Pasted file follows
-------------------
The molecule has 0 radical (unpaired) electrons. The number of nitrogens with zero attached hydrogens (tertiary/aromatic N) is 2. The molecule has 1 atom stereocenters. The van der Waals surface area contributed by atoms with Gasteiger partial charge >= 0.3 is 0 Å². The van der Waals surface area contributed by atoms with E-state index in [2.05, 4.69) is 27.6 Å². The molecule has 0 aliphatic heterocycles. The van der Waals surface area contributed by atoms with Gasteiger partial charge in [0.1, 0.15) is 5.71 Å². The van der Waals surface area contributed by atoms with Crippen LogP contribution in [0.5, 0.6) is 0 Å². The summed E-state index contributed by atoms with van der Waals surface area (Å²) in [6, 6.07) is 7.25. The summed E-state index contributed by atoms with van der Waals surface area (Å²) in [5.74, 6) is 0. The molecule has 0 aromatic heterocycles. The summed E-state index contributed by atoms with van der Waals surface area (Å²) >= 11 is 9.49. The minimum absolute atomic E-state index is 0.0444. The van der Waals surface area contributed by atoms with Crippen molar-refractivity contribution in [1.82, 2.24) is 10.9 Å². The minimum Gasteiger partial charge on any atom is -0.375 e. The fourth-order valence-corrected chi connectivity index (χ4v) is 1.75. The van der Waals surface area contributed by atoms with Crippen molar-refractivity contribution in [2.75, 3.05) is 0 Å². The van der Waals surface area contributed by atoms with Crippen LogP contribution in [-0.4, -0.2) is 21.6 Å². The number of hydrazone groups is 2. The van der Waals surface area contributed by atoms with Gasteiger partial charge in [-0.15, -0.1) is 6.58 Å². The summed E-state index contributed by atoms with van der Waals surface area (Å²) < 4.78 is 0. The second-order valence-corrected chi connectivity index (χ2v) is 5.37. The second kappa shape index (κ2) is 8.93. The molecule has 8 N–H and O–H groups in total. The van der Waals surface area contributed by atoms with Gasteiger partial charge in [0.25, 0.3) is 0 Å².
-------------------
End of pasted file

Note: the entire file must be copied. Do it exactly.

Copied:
The molecule has 0 radical (unpaired) electrons. The number of nitrogens with zero attached hydrogens (tertiary/aromatic N) is 2. The molecule has 1 atom stereocenters. The van der Waals surface area contributed by atoms with Gasteiger partial charge >= 0.3 is 0 Å². The van der Waals surface area contributed by atoms with E-state index in [2.05, 4.69) is 27.6 Å². The molecule has 0 aliphatic heterocycles. The van der Waals surface area contributed by atoms with Gasteiger partial charge in [0.1, 0.15) is 5.71 Å². The van der Waals surface area contributed by atoms with Crippen LogP contribution in [0.5, 0.6) is 0 Å². The summed E-state index contributed by atoms with van der Waals surface area (Å²) in [6, 6.07) is 7.25. The summed E-state index contributed by atoms with van der Waals surface area (Å²) in [5.74, 6) is 0. The molecule has 0 aromatic heterocycles. The summed E-state index contributed by atoms with van der Waals surface area (Å²) >= 11 is 9.49. The minimum absolute atomic E-state index is 0.0444. The van der Waals surface area contributed by atoms with Crippen molar-refractivity contribution in [1.82, 2.24) is 10.9 Å². The minimum Gasteiger partial charge on any atom is -0.375 e. The fourth-order valence-corrected chi connectivity index (χ4v) is 1.75. The van der Waals surface area contributed by atoms with Crippen molar-refractivity contribution in [2.75, 3.05) is 0 Å². The van der Waals surface area contributed by atoms with Crippen LogP contribution in [-0.4, -0.2) is 21.6 Å². The number of hydrazone groups is 2. The van der Waals surface area contributed by atoms with Gasteiger partial charge in [-0.15, -0.1) is 6.58 Å². The summed E-state index contributed by atoms with van der Waals surface area (Å²) < 4.78 is 0. The second-order valence-corrected chi connectivity index (χ2v) is 5.37. The second kappa shape index (κ2) is 8.93. The molecule has 8 N–H and O–H groups in total. The van der Waals surface area contributed by atoms with Gasteiger partial charge in [0.25, 0.3) is 0 Å².